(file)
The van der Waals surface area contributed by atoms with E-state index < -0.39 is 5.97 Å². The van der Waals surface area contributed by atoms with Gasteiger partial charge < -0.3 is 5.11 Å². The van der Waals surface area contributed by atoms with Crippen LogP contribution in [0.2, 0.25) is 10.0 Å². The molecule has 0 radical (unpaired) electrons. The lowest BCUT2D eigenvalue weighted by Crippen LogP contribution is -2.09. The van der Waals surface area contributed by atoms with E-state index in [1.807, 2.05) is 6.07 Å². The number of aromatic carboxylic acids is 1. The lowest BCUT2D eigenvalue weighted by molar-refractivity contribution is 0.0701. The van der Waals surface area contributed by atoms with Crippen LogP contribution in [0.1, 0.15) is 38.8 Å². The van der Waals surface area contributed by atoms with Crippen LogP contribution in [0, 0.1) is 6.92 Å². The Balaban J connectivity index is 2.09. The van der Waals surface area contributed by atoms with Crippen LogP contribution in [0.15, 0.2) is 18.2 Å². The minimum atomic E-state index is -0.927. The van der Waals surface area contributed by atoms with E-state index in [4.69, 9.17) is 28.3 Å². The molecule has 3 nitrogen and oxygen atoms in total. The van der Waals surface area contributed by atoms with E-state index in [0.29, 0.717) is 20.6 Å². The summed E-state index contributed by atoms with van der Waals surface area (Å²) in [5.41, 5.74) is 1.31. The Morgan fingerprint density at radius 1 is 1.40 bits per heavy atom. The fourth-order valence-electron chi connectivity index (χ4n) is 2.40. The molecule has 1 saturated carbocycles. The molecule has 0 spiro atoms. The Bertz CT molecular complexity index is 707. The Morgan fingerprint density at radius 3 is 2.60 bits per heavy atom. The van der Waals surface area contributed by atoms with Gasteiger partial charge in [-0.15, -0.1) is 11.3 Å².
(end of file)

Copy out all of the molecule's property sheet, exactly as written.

The van der Waals surface area contributed by atoms with E-state index < -0.39 is 5.97 Å². The van der Waals surface area contributed by atoms with Gasteiger partial charge < -0.3 is 5.11 Å². The van der Waals surface area contributed by atoms with Crippen LogP contribution in [0.2, 0.25) is 10.0 Å². The molecule has 0 radical (unpaired) electrons. The lowest BCUT2D eigenvalue weighted by Crippen LogP contribution is -2.09. The van der Waals surface area contributed by atoms with E-state index in [1.807, 2.05) is 6.07 Å². The number of aromatic carboxylic acids is 1. The lowest BCUT2D eigenvalue weighted by molar-refractivity contribution is 0.0701. The van der Waals surface area contributed by atoms with Crippen LogP contribution in [0.1, 0.15) is 38.8 Å². The van der Waals surface area contributed by atoms with Crippen LogP contribution in [0, 0.1) is 6.92 Å². The Balaban J connectivity index is 2.09. The van der Waals surface area contributed by atoms with Crippen LogP contribution in [0.15, 0.2) is 18.2 Å². The minimum atomic E-state index is -0.927. The van der Waals surface area contributed by atoms with E-state index in [4.69, 9.17) is 28.3 Å². The molecule has 3 nitrogen and oxygen atoms in total. The van der Waals surface area contributed by atoms with E-state index in [0.29, 0.717) is 20.6 Å². The summed E-state index contributed by atoms with van der Waals surface area (Å²) in [5.41, 5.74) is 1.31. The Morgan fingerprint density at radius 1 is 1.40 bits per heavy atom. The fourth-order valence-electron chi connectivity index (χ4n) is 2.40. The molecule has 1 saturated carbocycles. The molecule has 0 spiro atoms. The Bertz CT molecular complexity index is 707. The Morgan fingerprint density at radius 3 is 2.60 bits per heavy atom. The van der Waals surface area contributed by atoms with Gasteiger partial charge in [-0.15, -0.1) is 11.3 Å².